Letter to the Editor

To the editor:

After years of hard work and extensive efforts to promote all the good that a little community school has to offer, High Point Elementary School last week was slapped with bad press. Many have probably heard or read either locally or nationally about an incident on one of the High Point buses. The incident was greatly blown up by the media. Unfortunately it was an irresponsible act by the media to not thoroughly investigate the situation before going live. The two children involved are good friends who play together regularly; it’s unclear as to whether a pencil or any other object was involved. One child, who had surgery during the summer, was pushed and taken to the doctor by her parents as a precaution.

As parents who have children at High Point now and in the past, it disgusts us to have such awful exaggerations put out to the public. High Point is a great school with great and caring individuals that work there. Children are being challenged each and every day to reach their personal potential and then extend beyond. We have a new school in our cluster that took away overcrowding conditions, a new field where an exercise area is being added in a few weeks, a dynamite principal, fantastic and talented teachers and staff. Yet all this great news can be taken away so easily in a matter of hours by embellishing an incident to make it sound more exciting. While we have world events with countries near or at war and the fabulous Olympics in session, our little community school gets to be the highlight locally and nationally with dubious headlines.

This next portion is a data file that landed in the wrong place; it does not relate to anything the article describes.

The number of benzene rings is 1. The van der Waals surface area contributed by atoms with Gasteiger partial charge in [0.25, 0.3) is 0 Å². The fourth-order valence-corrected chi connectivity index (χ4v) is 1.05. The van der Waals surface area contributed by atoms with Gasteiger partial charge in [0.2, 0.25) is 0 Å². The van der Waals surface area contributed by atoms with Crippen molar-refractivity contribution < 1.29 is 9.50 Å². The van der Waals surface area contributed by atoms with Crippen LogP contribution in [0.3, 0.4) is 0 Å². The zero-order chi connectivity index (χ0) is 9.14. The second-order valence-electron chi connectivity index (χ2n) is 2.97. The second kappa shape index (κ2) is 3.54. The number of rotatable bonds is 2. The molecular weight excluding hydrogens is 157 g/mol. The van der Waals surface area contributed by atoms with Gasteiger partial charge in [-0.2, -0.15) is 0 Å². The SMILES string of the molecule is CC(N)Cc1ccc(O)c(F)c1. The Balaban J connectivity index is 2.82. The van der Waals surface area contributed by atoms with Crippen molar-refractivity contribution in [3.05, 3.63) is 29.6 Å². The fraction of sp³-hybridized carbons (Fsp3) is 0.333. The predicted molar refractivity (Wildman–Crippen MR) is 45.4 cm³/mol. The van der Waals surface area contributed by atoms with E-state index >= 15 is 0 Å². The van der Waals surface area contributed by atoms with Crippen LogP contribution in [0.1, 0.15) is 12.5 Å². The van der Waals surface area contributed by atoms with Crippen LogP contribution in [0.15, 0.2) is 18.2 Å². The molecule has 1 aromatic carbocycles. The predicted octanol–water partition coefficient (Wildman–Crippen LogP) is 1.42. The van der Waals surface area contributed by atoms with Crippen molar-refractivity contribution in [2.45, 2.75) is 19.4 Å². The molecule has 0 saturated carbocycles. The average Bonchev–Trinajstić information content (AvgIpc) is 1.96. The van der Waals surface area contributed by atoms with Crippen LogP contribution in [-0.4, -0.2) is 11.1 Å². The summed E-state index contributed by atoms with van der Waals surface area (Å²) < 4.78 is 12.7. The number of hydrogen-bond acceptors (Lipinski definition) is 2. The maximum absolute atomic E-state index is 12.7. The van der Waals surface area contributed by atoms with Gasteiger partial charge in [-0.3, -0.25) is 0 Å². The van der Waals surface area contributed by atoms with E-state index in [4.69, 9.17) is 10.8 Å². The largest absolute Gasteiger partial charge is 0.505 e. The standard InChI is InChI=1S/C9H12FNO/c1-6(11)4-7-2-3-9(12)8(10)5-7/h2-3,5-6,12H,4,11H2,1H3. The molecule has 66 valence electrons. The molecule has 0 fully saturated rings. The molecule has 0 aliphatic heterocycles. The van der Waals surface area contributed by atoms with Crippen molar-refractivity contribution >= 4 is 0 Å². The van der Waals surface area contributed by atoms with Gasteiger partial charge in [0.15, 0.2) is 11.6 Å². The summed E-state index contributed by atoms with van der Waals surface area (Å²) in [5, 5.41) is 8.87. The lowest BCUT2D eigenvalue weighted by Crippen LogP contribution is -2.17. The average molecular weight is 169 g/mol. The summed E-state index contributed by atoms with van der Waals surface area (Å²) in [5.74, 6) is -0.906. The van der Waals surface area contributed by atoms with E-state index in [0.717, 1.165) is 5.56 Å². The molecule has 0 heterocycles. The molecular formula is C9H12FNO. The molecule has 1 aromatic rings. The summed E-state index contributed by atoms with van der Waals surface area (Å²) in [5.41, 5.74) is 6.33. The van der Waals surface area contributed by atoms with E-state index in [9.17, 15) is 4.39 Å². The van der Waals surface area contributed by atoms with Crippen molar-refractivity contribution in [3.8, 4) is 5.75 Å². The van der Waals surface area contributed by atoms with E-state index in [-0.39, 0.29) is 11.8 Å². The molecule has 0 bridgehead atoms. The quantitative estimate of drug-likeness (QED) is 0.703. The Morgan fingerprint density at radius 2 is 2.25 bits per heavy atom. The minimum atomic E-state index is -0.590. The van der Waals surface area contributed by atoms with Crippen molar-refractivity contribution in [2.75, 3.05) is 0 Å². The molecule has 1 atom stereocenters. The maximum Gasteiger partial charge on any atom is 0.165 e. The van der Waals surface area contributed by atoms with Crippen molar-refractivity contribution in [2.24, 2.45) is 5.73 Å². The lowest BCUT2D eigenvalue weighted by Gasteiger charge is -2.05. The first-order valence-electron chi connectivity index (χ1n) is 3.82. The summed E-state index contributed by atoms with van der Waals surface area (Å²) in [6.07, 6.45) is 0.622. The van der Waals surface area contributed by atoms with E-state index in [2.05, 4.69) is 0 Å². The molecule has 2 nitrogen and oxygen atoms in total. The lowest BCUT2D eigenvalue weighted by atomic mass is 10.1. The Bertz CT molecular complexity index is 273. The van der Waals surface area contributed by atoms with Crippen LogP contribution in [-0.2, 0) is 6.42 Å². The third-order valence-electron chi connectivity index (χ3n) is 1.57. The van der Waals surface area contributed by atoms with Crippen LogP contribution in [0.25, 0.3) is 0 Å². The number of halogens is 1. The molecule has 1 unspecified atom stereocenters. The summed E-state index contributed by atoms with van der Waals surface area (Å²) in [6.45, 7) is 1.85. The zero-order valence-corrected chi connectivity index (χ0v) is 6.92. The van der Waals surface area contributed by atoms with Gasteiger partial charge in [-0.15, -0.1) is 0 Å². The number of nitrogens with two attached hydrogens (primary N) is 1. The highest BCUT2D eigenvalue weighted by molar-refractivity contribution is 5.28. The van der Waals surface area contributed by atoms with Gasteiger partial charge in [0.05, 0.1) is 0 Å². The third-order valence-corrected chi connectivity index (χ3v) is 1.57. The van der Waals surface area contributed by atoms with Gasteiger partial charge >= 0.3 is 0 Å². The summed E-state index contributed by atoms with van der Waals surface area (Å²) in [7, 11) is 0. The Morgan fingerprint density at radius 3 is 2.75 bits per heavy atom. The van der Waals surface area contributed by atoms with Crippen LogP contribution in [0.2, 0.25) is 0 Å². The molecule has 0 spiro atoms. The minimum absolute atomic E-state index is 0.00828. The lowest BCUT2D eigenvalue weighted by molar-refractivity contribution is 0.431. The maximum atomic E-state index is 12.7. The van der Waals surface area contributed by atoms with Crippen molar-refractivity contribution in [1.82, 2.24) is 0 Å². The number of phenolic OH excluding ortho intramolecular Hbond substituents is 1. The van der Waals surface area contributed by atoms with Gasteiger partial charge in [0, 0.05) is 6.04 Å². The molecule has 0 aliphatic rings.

The good news out of this story is the way that the administration at High Point handled all of this. The principal immediately began to investigate the facts. There is a strict “no tolerance” policy for misconduct at High Point. The county had school officials as well as Fulton County school police come in to investigate. The PTA was called in to participate and witness what was happening. The bus driver, a veteran with Fulton County, followed protocol. The little girl involved was back at school the next day. The little boy involved did remain home as requested by High Point. Parents came to school and met with everyone necessary. The facts were gathered, police and bus reports reviewed and business continued at the school the rest of the week as normal despite awful distractions created by negligent reporting.

As parents, we hope that our children will grow up to do a more responsible job of researching and reporting the facts so that people are well-informed with the truth!

Ilsa Jackson and Karen Jenkins
High Point Elementary
PTA Co-Presidents